In pre-pandemic times, Sarah Sheehan always headed to North Carolina for a hectic holiday schedule that included hopping between the homes of several different relatives, a Christmas Eve midnight church service and caroling around the rural county where her extended family lives.
“On Christmas morning, my grandparents, mom and I get together at my mom’s sister’s house with my uncle and cousins,” said Sheehan, 27, a content strategist and consultant in Virginia. “We always have biscuits and sausage gravy, quiche and cinnamon rolls with hot coffee or tea and eat breakfast together while opening presents.”
This year, however — with Covid-19 both raging and a handy excuse to bow out of the festivities, Sheehan said — she plans instead to be “curled up with my dog (at home), watching zombie shows while drinking wine and smoking a blunt.”
Sheehan looks forward to taking a break from her family’s busy holiday celebrations as well as not having to appear as “religious, conservative, or docile as I have to pretend to be when I’m home,” she said. “As much as I care for my family, we are incredibly different people. I love being with them in short doses, but a week or more at a time during Christmas is too much.”
‘Tis the season for avoidance
If you’re looking forward to pulling the pandemic card for a hall pass on the holidays with family this year, too, you’re not alone.
“Holidays can be a time of joy, but they can also be a time for obligation, so they don’t always feel so good,” said psychologist Wendy Rice of Rice Psychology Group, a general psychology practice in Tampa, Florida. “It’s not easy to get out of things because this is what your family does. It can be hard to break with tradition.”
But with officials at the US Centers for Disease Control and Prevention and other health experts warning Americans to consider the risks of traveling for the holidays and advising against gathering in large groups, breaking with tradition might be easier than ever this festive season.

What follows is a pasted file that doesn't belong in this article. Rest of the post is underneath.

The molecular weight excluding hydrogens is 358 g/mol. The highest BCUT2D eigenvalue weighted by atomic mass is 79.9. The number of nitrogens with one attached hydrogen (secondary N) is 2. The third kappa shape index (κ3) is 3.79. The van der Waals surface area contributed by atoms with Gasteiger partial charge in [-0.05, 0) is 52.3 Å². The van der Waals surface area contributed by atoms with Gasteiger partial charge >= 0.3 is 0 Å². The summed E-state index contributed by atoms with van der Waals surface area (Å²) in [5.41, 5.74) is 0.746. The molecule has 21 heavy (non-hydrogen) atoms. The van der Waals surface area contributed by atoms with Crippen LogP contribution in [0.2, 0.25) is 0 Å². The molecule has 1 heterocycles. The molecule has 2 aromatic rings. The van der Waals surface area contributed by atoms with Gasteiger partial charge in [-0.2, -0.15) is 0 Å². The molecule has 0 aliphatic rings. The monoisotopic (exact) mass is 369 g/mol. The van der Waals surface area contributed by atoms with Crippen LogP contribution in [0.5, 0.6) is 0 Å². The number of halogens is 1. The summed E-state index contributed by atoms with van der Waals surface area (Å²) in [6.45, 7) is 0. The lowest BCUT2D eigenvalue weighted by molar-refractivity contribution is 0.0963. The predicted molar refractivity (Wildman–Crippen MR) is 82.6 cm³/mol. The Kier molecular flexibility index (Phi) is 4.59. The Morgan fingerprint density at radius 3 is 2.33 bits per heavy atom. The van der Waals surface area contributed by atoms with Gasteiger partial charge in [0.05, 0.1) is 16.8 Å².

And for many people, breaking with tradition can serve to avoid the stress that often accompanies family gatherings.
Avoiding tension can get a bad rap as a coping tactic, said Shevaun Neupert, an associate professor of psychology at North Carolina State University in Raleigh, who specializes in how people prepare and respond to stress. “But people are now realizing the value in avoidance,” she said. “There’s definitely a time and place where avoiding is the best strategy.”
Families “can be a source of tremendous support,” Neupert said, but they can also be toxic. “And sometimes both of those narratives can be used to describe the same family.”
It’s worth questioning if you should tackle problems within families head-on, she said. “Avoidance might be this really adaptive thing,” Neupert said. “We’re trying to stay physically distant but socially connected in ways that are helpful for us right now.”
Carrie Gray — a new mother to a 6-month-old in New York City — is cautious about exposing her baby during the pandemic. Covid-19 is a good reason to avoid the usual holiday get-togethers that she and her husband attend with up to 40 people in New Jersey and Connecticut.
“I don’t want all the people crowding my baby, touching her, squeezing her cheeks or making goopy faces at her,” Gray, 41, explained via email. “As a new mom, socializing takes extra energy that I just don’t have right now — all of my energy is reserved for my baby (and husband, too).”
A new mother may feel even more vulnerable during the pandemic, Neupert said, and avoidance can be a useful tool in coping. “For people who are able to navigate the stress in their lives, they’ve built a toolbox of coping tools they bring out, and with the pandemic it’s a brand-new type of stress we haven’t dealt with before,” she said.
If the pandemic is giving people an out to not show up for what might be a very uncomfortable family gathering, “that’s avoidance that’s really adaptive.”